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Digital Subscriptions > Family Tree > Family Tree October 2018 > Your questions answered

Your questions answered

With our panel of experts Jayne Shrimpton, Mary Evans, Simon Fowler, Christine Wibberley and Anthony Marr

Change of name challenges

Q If someone has changed their name by deed poll how would that appear on any certificates or indeed how would you trace them? Stewart Barr

A For guidance on deed poll and change of name refer to The National Archives’(TNA) Research Guide at your-research/research-guides/ changes-of-name (see also my article, FT January 2017).

Enrolled and advertised deeds should provide less of a challenge than unevidenced changes; that is where a deed has been executed but not enrolled and advertised or where there is no deed at all. Many of the hardest brick walls to demolish have been built around undocumented name changes. What is frequently overlooked is that a name is not changed by any deed but by the adoption and usage of the new name. Where a person who had been the subject of a name change was asked their name by a clergyman or registrar, they would give the name which they were using, resulting in that name being recorded.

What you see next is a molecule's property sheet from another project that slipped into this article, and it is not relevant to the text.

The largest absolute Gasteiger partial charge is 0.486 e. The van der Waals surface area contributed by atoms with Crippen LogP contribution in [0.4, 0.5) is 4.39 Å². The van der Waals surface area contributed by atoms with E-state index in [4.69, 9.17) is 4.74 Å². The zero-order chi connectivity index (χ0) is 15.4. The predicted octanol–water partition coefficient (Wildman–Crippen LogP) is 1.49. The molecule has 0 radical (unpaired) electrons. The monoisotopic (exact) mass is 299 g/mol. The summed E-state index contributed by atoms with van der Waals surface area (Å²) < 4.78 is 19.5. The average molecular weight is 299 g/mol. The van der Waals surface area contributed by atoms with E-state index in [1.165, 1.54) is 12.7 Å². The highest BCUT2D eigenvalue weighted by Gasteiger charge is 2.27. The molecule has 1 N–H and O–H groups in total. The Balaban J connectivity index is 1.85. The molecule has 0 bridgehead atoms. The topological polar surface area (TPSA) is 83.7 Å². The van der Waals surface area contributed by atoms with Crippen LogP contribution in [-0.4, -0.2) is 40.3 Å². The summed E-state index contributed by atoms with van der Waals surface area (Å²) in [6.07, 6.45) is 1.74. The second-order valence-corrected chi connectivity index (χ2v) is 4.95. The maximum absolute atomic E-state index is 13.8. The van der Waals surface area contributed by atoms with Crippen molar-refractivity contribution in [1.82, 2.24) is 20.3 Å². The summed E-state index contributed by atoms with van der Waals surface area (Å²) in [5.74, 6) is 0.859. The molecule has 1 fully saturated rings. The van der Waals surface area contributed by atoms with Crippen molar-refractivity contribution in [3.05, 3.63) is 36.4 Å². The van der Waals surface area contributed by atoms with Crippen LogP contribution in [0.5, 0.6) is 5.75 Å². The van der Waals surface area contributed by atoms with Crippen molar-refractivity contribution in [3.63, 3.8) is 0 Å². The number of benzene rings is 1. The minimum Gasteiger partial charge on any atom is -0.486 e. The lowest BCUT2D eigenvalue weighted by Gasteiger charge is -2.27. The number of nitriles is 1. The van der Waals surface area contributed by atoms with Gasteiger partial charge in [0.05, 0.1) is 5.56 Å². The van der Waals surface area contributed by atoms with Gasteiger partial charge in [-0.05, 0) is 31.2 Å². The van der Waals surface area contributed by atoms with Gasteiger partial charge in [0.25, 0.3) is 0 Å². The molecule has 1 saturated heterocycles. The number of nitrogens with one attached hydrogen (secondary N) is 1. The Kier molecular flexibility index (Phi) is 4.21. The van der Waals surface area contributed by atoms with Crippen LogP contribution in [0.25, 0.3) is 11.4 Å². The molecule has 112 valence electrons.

Where a marriage was to be after banns, a prudent clergyman might have enquired whether the parties had been known by any other name. Banns called in an incorrect name, albeit innocently, could render a marriage void so both names might occasionally appear in a banns register.

The techniques for finding someone who changed their name by choice (actually a relatively rare occurrence) are the same as those used for finding someone whose name has been changed by, for example, variations in spellings, mistranscription, misunderstanding or informal adoption and involve a scrupulous examination of personal identifiers including but not limited to occupation, age, relationships and birthplace. CW


For further reading to help you improve your family history skills, see Genealogy Essential Research Methods by Helen Osborn

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